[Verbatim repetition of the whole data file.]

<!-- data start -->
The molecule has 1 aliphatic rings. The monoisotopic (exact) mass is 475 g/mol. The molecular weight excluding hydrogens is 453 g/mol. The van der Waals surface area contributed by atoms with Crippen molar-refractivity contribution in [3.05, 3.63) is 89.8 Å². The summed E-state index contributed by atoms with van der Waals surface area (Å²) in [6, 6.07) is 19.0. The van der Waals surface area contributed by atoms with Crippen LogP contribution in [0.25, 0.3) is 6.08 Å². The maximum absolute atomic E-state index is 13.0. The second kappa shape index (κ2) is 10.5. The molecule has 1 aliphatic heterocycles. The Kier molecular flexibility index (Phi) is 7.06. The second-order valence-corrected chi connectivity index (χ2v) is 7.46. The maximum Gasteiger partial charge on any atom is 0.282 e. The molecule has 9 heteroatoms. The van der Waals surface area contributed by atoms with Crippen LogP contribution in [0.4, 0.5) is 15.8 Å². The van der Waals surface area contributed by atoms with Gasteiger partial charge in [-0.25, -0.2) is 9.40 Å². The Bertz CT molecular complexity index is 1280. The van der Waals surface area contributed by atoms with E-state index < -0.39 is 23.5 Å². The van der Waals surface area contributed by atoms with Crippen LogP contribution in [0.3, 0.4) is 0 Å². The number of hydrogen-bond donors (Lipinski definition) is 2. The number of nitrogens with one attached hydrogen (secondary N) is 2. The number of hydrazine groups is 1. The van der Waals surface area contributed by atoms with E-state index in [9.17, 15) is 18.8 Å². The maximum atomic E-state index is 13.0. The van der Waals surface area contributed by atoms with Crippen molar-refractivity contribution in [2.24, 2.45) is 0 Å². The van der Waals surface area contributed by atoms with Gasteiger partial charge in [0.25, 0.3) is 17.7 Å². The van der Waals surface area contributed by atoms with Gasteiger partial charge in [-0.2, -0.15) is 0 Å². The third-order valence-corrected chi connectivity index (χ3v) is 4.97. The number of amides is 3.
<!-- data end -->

The molecule has 1 aliphatic rings. The monoisotopic (exact) mass is 475 g/mol. The molecular weight excluding hydrogens is 453 g/mol. The van der Waals surface area contributed by atoms with Crippen molar-refractivity contribution in [3.05, 3.63) is 89.8 Å². The summed E-state index contributed by atoms with van der Waals surface area (Å²) in [6, 6.07) is 19.0. The van der Waals surface area contributed by atoms with Crippen LogP contribution in [0.25, 0.3) is 6.08 Å². The maximum absolute atomic E-state index is 13.0. The second kappa shape index (κ2) is 10.5. The molecule has 1 aliphatic heterocycles. The Kier molecular flexibility index (Phi) is 7.06. The second-order valence-corrected chi connectivity index (χ2v) is 7.46. The maximum Gasteiger partial charge on any atom is 0.282 e. The molecule has 9 heteroatoms. The van der Waals surface area contributed by atoms with Crippen LogP contribution in [0.4, 0.5) is 15.8 Å². The van der Waals surface area contributed by atoms with Gasteiger partial charge in [-0.25, -0.2) is 9.40 Å². The Bertz CT molecular complexity index is 1280. The van der Waals surface area contributed by atoms with E-state index < -0.39 is 23.5 Å². The van der Waals surface area contributed by atoms with Crippen LogP contribution in [0.3, 0.4) is 0 Å². The number of hydrogen-bond donors (Lipinski definition) is 2. The number of nitrogens with one attached hydrogen (secondary N) is 2. The number of hydrazine groups is 1. The van der Waals surface area contributed by atoms with E-state index in [9.17, 15) is 18.8 Å². The maximum atomic E-state index is 13.0. The van der Waals surface area contributed by atoms with Crippen molar-refractivity contribution in [2.24, 2.45) is 0 Å². The van der Waals surface area contributed by atoms with Gasteiger partial charge in [0.25, 0.3) is 17.7 Å². The van der Waals surface area contributed by atoms with Gasteiger partial charge in [-0.2, -0.15) is 0 Å². The third-order valence-corrected chi connectivity index (χ3v) is 4.97. The number of amides is 3.